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11 “I overthrew some of you the way God[a] overthrew Sodom and Gomorrah.[b]

You were like a burning stick[c] snatched from the flames.
Still you did not come back to me.”
The Lord is speaking
12 “Therefore this is what I will do to you, Israel.

Because I will do this to you,
prepare to meet your God, Israel!”[d]
13 For here he is!

He[e] formed the mountains and created the wind.
He reveals[f] his plans[g] to men.
He turns the dawn into darkness[h]
and marches on the heights of the earth.
The Lord God of Heaven’s Armies[i] is his name!

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  1. Amos 4:11 tn Several English versions substitute the first person pronoun (“I”) here for stylistic reasons (e.g., NIV, NCV, TEV, CEV, NLT).
  2. Amos 4:11 tn Heb “like God’s overthrow of Sodom and Gomorrah.” The divine name may be used in an idiomatic superlative sense here, in which case one might translate, “like the great [or “disastrous”] overthrow of Sodom and Gomorrah.”sn The destruction of Sodom and Gomorrah is described in Gen 19:1-29.
  3. Amos 4:11 tn Heb “like that which is burning.”
  4. Amos 4:12 tn The Lord appears to announce a culminating judgment resulting from Israel’s obstinate refusal to repent. The following verse describes the Lord in his role as sovereign judge, but it does not outline the judgment per se. For this reason F. I. Andersen and D. N. Freedman (Amos [AB], 450) take the prefixed verbal forms as preterites referring to the series of judgments detailed in vv. 6-11. It is more likely that a coming judgment is in view, but that its details are omitted for rhetorical effect, creating a degree of suspense (see S. M. Paul, Amos [Hermeneia], 149-50) that will find its resolution in chapter 5. This line is an ironic conclusion to the section begun at 4:4. Israel thought they were meeting the Lord at the sanctuaries, yet they actually had misunderstood how he had been trying to bring them back to himself. Now Israel would truly meet the Lord—not at the sanctuaries, but face-to-face in judgment.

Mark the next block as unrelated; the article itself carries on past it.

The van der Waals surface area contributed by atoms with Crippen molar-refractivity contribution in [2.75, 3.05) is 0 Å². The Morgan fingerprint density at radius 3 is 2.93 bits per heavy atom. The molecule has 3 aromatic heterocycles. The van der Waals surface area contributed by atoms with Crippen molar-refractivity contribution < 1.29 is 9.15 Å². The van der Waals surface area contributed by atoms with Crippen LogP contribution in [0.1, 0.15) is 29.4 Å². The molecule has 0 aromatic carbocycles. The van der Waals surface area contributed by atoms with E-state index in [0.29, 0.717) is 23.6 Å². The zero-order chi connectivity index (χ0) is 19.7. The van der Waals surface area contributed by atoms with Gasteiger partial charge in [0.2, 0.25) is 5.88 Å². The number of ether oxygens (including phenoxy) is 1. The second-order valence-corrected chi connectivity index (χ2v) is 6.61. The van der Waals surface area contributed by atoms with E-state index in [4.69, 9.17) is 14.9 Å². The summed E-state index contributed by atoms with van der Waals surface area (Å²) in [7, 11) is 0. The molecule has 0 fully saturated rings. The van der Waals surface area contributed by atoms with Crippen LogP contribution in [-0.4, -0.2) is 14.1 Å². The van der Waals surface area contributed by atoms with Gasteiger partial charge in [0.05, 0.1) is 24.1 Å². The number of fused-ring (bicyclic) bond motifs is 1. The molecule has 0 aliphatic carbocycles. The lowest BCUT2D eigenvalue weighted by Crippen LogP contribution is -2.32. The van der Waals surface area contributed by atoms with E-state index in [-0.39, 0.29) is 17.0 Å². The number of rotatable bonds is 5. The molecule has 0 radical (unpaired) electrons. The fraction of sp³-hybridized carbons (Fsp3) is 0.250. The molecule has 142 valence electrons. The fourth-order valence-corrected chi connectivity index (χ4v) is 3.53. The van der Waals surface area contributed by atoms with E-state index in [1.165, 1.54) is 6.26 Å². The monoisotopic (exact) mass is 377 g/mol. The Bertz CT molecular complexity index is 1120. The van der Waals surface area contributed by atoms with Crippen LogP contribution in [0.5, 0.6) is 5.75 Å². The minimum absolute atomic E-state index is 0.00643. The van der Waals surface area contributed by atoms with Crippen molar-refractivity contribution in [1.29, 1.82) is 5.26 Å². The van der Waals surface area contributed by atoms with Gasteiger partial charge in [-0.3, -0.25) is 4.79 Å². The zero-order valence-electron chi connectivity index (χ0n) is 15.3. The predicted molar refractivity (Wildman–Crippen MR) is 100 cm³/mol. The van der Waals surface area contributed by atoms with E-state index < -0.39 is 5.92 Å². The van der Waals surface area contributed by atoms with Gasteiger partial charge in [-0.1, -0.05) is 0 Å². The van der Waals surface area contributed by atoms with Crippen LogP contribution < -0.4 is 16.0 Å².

5. Amos 4:13 tn Heb “For look, the one who.” This verse is considered to be the first hymnic passage in the book. The others appear at 5:8-9 and 9:5-6. Scholars debate whether these verses were originally part of a single hymn or three distinct pieces deliberately placed in each context for particular effect.
  6. Amos 4:13 tn Or “declares” (NAB, NASB).
  7. Amos 4:13 tn Or “his thoughts.” The translation assumes that the pronominal suffix refers to God and that divine self-revelation is in view (see 3:7). If the suffix refers to the following term אָדַם (ʾadam, “men”), then the expression refers to God’s ability to read men’s minds.
  8. Amos 4:13 tn Heb “he who makes dawn, darkness.” The meaning of the statement is unclear. The present translation assumes that allusion is made to God’s approaching judgment, when the light of day will be turned to darkness (see 5:20). Another interpretation is, “He makes the dawn [and] the darkness.” A few Hebrew mss, as well as the LXX, add the conjunction (“and”) between the two nouns. A third possibility is, “He turns darkness into glimmering dawn” (NJPS). See S. M. Paul (Amos [Hermeneia], 154), who takes שָׁחַר (shakhar) as “blackness” rather than “dawn” and עֵיפָה (ʿefah) as “glimmering dawn” rather than “darkness.”
  9. Amos 4:13 tn Traditionally, “God of Hosts.”